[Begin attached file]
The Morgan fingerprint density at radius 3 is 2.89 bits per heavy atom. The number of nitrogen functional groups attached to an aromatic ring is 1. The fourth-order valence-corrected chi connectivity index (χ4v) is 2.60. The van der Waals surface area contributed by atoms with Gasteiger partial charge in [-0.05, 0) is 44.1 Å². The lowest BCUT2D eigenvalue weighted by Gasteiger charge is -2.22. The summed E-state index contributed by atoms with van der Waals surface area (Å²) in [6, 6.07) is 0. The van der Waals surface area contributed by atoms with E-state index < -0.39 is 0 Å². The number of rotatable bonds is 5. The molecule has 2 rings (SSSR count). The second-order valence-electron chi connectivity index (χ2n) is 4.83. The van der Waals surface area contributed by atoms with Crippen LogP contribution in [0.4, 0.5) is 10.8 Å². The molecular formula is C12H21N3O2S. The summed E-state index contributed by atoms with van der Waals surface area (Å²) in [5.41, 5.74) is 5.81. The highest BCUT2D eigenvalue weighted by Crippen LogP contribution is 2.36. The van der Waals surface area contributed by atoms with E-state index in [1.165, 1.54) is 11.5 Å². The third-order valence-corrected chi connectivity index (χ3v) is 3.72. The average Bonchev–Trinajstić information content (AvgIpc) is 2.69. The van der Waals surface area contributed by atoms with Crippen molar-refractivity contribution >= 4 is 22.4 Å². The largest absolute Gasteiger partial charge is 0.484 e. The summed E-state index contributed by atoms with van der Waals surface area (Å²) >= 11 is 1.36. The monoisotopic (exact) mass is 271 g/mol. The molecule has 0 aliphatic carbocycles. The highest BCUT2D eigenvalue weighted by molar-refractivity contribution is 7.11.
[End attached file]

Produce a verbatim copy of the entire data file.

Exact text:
The Morgan fingerprint density at radius 3 is 2.89 bits per heavy atom. The number of nitrogen functional groups attached to an aromatic ring is 1. The fourth-order valence-corrected chi connectivity index (χ4v) is 2.60. The van der Waals surface area contributed by atoms with Gasteiger partial charge in [-0.05, 0) is 44.1 Å². The lowest BCUT2D eigenvalue weighted by Gasteiger charge is -2.22. The summed E-state index contributed by atoms with van der Waals surface area (Å²) in [6, 6.07) is 0. The van der Waals surface area contributed by atoms with E-state index < -0.39 is 0 Å². The number of rotatable bonds is 5. The molecule has 2 rings (SSSR count). The second-order valence-electron chi connectivity index (χ2n) is 4.83. The van der Waals surface area contributed by atoms with Crippen LogP contribution in [0.4, 0.5) is 10.8 Å². The molecular formula is C12H21N3O2S. The summed E-state index contributed by atoms with van der Waals surface area (Å²) in [5.41, 5.74) is 5.81. The highest BCUT2D eigenvalue weighted by Crippen LogP contribution is 2.36. The van der Waals surface area contributed by atoms with E-state index in [1.165, 1.54) is 11.5 Å². The third-order valence-corrected chi connectivity index (χ3v) is 3.72. The average Bonchev–Trinajstić information content (AvgIpc) is 2.69. The van der Waals surface area contributed by atoms with Crippen molar-refractivity contribution >= 4 is 22.4 Å². The largest absolute Gasteiger partial charge is 0.484 e. The summed E-state index contributed by atoms with van der Waals surface area (Å²) >= 11 is 1.36. The monoisotopic (exact) mass is 271 g/mol. The molecule has 0 aliphatic carbocycles. The highest BCUT2D eigenvalue weighted by molar-refractivity contribution is 7.11.